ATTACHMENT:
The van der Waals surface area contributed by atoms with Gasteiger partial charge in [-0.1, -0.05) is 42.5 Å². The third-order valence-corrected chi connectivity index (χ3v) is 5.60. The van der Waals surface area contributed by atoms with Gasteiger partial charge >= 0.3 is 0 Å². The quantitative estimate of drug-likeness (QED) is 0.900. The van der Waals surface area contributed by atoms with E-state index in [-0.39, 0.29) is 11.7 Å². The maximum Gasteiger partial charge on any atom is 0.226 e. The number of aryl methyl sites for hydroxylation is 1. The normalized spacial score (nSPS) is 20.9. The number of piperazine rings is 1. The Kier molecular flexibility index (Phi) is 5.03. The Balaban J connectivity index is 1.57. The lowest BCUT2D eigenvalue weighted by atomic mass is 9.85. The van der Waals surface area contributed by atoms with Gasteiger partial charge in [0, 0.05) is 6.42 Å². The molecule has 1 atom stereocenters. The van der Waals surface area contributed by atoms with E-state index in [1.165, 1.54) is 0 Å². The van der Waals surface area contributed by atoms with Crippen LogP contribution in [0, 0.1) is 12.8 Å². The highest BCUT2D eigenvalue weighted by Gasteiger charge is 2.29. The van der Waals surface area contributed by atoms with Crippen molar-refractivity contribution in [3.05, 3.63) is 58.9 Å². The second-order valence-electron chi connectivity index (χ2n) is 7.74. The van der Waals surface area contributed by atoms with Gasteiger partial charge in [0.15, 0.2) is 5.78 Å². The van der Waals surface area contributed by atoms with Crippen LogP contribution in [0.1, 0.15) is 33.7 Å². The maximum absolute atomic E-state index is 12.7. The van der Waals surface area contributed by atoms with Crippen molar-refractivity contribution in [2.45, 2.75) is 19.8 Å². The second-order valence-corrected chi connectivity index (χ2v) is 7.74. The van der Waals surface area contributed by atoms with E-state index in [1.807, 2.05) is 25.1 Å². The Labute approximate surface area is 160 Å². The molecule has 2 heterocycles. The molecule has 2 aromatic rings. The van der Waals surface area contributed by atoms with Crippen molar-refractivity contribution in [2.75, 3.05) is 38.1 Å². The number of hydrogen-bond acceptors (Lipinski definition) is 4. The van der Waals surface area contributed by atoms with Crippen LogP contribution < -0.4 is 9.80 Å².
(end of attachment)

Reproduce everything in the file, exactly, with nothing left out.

The van der Waals surface area contributed by atoms with Gasteiger partial charge in [-0.1, -0.05) is 42.5 Å². The third-order valence-corrected chi connectivity index (χ3v) is 5.60. The van der Waals surface area contributed by atoms with Gasteiger partial charge >= 0.3 is 0 Å². The quantitative estimate of drug-likeness (QED) is 0.900. The van der Waals surface area contributed by atoms with E-state index in [-0.39, 0.29) is 11.7 Å². The maximum Gasteiger partial charge on any atom is 0.226 e. The number of aryl methyl sites for hydroxylation is 1. The normalized spacial score (nSPS) is 20.9. The number of piperazine rings is 1. The Kier molecular flexibility index (Phi) is 5.03. The Balaban J connectivity index is 1.57. The lowest BCUT2D eigenvalue weighted by atomic mass is 9.85. The van der Waals surface area contributed by atoms with Gasteiger partial charge in [0, 0.05) is 6.42 Å². The molecule has 1 atom stereocenters. The van der Waals surface area contributed by atoms with E-state index in [1.165, 1.54) is 0 Å². The van der Waals surface area contributed by atoms with Crippen LogP contribution in [0, 0.1) is 12.8 Å². The highest BCUT2D eigenvalue weighted by Gasteiger charge is 2.29. The van der Waals surface area contributed by atoms with Crippen molar-refractivity contribution in [3.05, 3.63) is 58.9 Å². The second-order valence-electron chi connectivity index (χ2n) is 7.74. The van der Waals surface area contributed by atoms with Gasteiger partial charge in [0.15, 0.2) is 5.78 Å². The van der Waals surface area contributed by atoms with Crippen LogP contribution in [0.1, 0.15) is 33.7 Å². The maximum absolute atomic E-state index is 12.7. The van der Waals surface area contributed by atoms with Crippen molar-refractivity contribution in [2.45, 2.75) is 19.8 Å². The second-order valence-corrected chi connectivity index (χ2v) is 7.74. The van der Waals surface area contributed by atoms with E-state index in [1.807, 2.05) is 25.1 Å². The Labute approximate surface area is 160 Å². The molecule has 2 heterocycles. The molecule has 2 aromatic rings. The van der Waals surface area contributed by atoms with Crippen molar-refractivity contribution in [2.75, 3.05) is 38.1 Å². The number of hydrogen-bond acceptors (Lipinski definition) is 4. The van der Waals surface area contributed by atoms with Crippen LogP contribution < -0.4 is 9.80 Å².